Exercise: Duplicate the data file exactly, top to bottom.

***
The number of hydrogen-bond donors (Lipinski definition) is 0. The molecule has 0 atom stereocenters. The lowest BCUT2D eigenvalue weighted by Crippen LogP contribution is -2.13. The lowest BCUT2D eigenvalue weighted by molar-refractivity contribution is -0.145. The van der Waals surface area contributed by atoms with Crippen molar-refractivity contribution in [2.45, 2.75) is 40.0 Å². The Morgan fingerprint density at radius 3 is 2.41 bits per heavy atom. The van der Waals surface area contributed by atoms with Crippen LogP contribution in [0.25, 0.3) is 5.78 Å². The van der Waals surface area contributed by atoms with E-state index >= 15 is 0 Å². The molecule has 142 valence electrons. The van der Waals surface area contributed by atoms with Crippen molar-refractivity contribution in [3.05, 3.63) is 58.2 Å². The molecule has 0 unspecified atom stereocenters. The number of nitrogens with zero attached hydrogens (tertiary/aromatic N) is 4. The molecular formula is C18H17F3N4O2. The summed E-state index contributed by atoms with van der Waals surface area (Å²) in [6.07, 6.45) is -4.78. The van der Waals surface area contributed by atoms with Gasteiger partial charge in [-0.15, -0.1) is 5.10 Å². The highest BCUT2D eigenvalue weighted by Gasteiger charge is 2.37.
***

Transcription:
The number of hydrogen-bond donors (Lipinski definition) is 0. The molecule has 0 atom stereocenters. The lowest BCUT2D eigenvalue weighted by Crippen LogP contribution is -2.13. The lowest BCUT2D eigenvalue weighted by molar-refractivity contribution is -0.145. The van der Waals surface area contributed by atoms with Crippen molar-refractivity contribution in [2.45, 2.75) is 40.0 Å². The Morgan fingerprint density at radius 3 is 2.41 bits per heavy atom. The van der Waals surface area contributed by atoms with Crippen LogP contribution in [0.25, 0.3) is 5.78 Å². The van der Waals surface area contributed by atoms with E-state index >= 15 is 0 Å². The molecule has 142 valence electrons. The van der Waals surface area contributed by atoms with Crippen molar-refractivity contribution in [3.05, 3.63) is 58.2 Å². The molecule has 0 unspecified atom stereocenters. The number of nitrogens with zero attached hydrogens (tertiary/aromatic N) is 4. The molecular formula is C18H17F3N4O2. The summed E-state index contributed by atoms with van der Waals surface area (Å²) in [6.07, 6.45) is -4.78. The van der Waals surface area contributed by atoms with Gasteiger partial charge in [-0.15, -0.1) is 5.10 Å². The highest BCUT2D eigenvalue weighted by Gasteiger charge is 2.37.